Singing Away the Holiday Blues

For some people, the holiday season is a joyous time while being around family and loved ones. For others, it can be a stressful and depressing time. These feelings of anxiety and depression are a phenomenon known as the ‘holiday blues.’ In a survey by the American Psychological Association, a majority of people reported feeling happy and loved along with feelings of exhaustion, anxiety, and sadness during the holiday season. Approximately thirty-eight percent of people reported increased stress levels over the holiday due to time constraints, finances, family gatherings and the pressures associated with giving gifts. Traveling also contributes to the heightened stress levels during this time.

In most cases, these holiday blues are temporary and often leave after the season. However, it is still important to take these symptoms seriously and find ways to reduce these feelings of anxiety and sorrow. Fortunately, there are many ways to reduce or even avoid this stress and depression.

Eight tips for keeping your holidays joyousWoman in orange stands among bright red ornaments

  • Plan ahead and prioritize your time. Knowing what lies ahead and what are the most important activities to do with the family can reduce the stress from feeling constrained on time.
  • Set realistic expectations and pace yourself. Booking too many activities during this time can increase the stress within the family and leaving everyone feeling exhausted.
  • Keep your regular schedule. Even though you may be away from home does not mean you need to step away from what you do normally. Continue with your daily routines in order to make these times feel less strenuous and foreign. Do whatever makes you feel more comfortable.
  • Keep track of holiday spending and find free or low-cost activities to do with the family. Budgeting money by setting limits on the prices of gifts or bundling one gift for each family can help reduce stress associated with finances. Finding free activities and gatherings around can also help save money.
  • Make someone a gift. Often, using your talents to make someone a unique gift can often be cheaper and even feel more meaningful for the other reducing the pressures of gift giving.
  • Reconnect with old friends. Holidays may be a time when we visit our childhood homes. Reconnecting and talking with people we used to be friends with may reduce a sense of loneliness and sadness. This can also help with the stress of constantly being around the family.
  • Take time for yourself. Being around many people, even those that are close to you, can be overwhelming and exhausting. Make sure to give yourself time to relax and rejuvenate without others around to reduce that stress.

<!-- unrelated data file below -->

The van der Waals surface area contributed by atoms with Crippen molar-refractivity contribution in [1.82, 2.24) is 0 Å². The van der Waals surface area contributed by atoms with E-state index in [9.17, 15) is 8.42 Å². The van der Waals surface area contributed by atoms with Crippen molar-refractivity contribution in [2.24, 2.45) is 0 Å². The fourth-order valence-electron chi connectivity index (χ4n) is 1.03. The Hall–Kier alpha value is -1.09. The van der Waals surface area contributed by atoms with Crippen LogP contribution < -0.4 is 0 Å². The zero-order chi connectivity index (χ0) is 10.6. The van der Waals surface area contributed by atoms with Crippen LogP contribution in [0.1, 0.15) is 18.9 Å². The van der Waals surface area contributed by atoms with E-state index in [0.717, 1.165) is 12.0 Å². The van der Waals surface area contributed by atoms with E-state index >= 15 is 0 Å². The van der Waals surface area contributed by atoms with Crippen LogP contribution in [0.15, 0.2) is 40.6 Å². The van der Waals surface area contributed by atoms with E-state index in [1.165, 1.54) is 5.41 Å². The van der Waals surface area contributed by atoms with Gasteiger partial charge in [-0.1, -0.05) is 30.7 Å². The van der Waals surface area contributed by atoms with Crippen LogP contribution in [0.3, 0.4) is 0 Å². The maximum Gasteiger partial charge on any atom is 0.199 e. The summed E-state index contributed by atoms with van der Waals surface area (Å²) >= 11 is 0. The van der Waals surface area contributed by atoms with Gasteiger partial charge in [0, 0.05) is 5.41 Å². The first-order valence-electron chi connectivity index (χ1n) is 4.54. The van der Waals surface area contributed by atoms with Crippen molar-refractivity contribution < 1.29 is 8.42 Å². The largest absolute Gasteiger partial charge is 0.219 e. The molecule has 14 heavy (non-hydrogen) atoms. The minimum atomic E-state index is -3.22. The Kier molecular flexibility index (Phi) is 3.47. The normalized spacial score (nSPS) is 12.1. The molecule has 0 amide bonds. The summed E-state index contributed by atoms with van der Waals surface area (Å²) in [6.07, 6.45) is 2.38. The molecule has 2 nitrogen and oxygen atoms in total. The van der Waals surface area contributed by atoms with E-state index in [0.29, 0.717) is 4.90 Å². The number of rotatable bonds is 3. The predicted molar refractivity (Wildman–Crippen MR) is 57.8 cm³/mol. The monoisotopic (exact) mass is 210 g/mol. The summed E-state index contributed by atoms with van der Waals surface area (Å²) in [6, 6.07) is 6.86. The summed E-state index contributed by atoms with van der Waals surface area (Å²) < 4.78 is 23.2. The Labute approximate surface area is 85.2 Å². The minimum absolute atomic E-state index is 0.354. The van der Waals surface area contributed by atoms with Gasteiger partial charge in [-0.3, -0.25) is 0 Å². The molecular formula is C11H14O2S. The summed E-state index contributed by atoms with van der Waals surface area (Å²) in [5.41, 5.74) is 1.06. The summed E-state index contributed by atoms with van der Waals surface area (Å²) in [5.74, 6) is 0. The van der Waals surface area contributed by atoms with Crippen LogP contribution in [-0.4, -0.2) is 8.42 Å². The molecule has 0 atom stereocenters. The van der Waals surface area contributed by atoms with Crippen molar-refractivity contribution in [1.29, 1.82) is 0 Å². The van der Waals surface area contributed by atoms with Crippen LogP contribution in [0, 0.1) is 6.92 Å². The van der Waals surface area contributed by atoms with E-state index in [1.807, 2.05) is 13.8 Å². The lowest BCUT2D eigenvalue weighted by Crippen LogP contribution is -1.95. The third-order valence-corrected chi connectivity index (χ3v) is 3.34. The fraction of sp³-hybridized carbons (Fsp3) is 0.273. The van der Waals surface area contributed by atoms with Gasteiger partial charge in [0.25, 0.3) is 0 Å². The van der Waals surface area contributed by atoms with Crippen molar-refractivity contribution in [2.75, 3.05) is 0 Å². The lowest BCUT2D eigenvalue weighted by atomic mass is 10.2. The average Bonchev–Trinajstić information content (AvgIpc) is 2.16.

• Enjoy the present and have fun. Interact and live in the moment without trying to compare this holiday season with the last. Thinking about differences this year was to the past can increase symptoms of depression. Each year is different as people grow and change. Appreciate what you have now.

These are a few suggestions to help you feel more at ease during what may be a stressful time. Feel free to implement your own techniques that help you handle the holidays. Ending the new year stress-free and happy is a great way to start the new year!

As a Commitment to Campus partner, the Center for Family and Couple Therapy (CFCT) is an additional resource to you during the holidays – and all year long. To schedule an appointment with one of our highly trained therapists, please call the CFCT at 970-491-5991. The CFCT is located in the Gifford Building and provides complimentary parking for clients.


Joshua Bigner grew up in the mountainous small town of Livingston, MT. He obtained his Bachelor of Arts in Psychology and Sociology with the intention of becoming a therapist. Joshua’s therapy interests include working with children and families, specializing with those families and children who come from traumatic histories or teenagers living with Autism Spectrum Disorder. Growing up in the mountains of Montana, Joshua enjoys several outdoor activities including hiking, camping, whitewater rafting, hunting, fishing, and snowboarding. Along with the great outdoors, he enjoys performing, traveling, playing video games, going to the gym, and hanging out with his family and friends.

The Center for Family and Couple Therapy (CFCT) is a part of the Marriage and Family Therapy Program in CSU’s Department of Human Development and Family StudiesAs a commitment to campus partners, the CFCT welcomes the opportunity to support you and your family in increasing mindfulness and effective self-care in your lives. Please call 970-491-5991 or visit our website for more information.